Senate Judiciary chair zeroes in on the FBI's 'troubling' and conspicuous failures before the Capitol riot
Senate Judiciary Committee Chairman Dick Durbin is among the Democrats in the U.S. Senate who is demanding answers about the attack on the U.S. Capitol Building by far-right extremists. The Connecticut Democrat, in a letter to FBI Director Christopher Wray on Monday, inquired about "deeply troubling reports suggesting" that the FBI failed to "use its sources in the Proud Boys to develop intelligence about the January 6, 2021 insurrection."
The Proud Boys is among the far-right groups whose members are facing criminal charges in connection with the January 6 attack. Other extremist groups implicated in the attack include members of the Oath Keepers and the QAnon conspiracy cult. Durbin didn't mention QAnon at all in his letter to Wray, but the Senate Judiciary Committee chairman had a lot to say about the Proud Boys and the Oath Keepers.
Durbin told Wray, "In your recent appearance before the Senate Judiciary Committee, you testified that the January 6 insurrection was an act of domestic terrorism whose perpetrators included violent White supremacists and a 'large and growing number' of militia violent extremists who associate with militias such as the Proud Boys and Oath Keepers. Following your appearance, evidence has continued to mount that adherents of these violent right-wing militias coordinated in advance to attack the Capitol on January 6."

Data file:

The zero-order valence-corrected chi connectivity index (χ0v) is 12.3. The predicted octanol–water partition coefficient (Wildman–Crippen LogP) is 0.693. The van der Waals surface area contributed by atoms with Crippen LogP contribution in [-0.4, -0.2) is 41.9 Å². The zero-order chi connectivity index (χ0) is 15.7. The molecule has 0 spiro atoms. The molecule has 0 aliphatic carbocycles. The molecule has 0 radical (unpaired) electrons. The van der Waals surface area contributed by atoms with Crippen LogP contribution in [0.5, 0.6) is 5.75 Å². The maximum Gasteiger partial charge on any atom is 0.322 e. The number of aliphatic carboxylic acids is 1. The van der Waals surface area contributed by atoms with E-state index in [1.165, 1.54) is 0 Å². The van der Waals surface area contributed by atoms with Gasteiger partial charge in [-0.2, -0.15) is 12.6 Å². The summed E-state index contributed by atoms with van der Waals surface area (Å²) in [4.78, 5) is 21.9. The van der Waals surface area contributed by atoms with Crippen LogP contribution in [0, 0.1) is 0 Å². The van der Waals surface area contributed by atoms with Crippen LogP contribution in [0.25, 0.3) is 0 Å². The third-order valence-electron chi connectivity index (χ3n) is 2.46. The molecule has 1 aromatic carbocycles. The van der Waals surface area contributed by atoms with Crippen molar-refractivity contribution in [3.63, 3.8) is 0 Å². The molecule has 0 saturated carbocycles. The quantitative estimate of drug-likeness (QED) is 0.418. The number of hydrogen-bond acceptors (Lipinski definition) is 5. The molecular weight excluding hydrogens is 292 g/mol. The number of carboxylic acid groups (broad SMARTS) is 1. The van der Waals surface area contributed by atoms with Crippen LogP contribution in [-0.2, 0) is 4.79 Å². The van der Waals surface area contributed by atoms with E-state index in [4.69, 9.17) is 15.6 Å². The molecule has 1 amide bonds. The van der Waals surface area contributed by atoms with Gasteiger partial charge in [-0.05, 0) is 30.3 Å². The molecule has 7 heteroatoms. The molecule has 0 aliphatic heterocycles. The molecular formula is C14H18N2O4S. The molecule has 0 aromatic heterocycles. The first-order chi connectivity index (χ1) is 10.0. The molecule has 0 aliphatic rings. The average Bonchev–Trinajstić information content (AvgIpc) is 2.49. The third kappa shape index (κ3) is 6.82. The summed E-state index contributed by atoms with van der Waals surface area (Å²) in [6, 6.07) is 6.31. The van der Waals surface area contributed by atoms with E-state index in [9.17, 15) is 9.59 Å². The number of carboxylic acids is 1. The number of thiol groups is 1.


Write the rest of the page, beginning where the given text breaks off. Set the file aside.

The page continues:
Durbin, in his letter, went on to note that federal prosecutors have "produced evidence of coordination between the Oath Keepers and the Proud Boys, several of whose members have been indicted for conspiracy."
"Despite clear evidence that these violent extremists coordinated in advance," Durban told Wray, "the FBI does not appear to have warned of potential violence targeting the January 6 Joint Session of Congress until January 5, 2021 — and even then, the FBI's warning was limited to a Situational Information Report that you have characterized as 'raw, unverified' intelligence. The FBI's failure to issue a formal intelligence bulleting or other finished intelligence product addressing potential violence on January 6 is deeply concerning, particularly given the prevalence of publicly available social media posts discussing plans to 'occupy' and 'storm' Congress."
Durbin concluded his letter by asking Wray to respond "no later than May 24, 2021."
The January 6 attack on the U.S. Capitol Building followed then-President Donald Trump's "Stop the Steal" rally in Washington, D.C., where he continued to promote the false and thoroughly debunked claim that widespread voter fraud occurred in the 2020 presidential election. The Trump supporters who attacked the Capitol were hoping to stop Congress from counting the votes affirming now-President Joe Biden's Electoral College victory over Trump; regardless, the counting later went ahead as scheduled, and Biden was inaugurated two weeks later.
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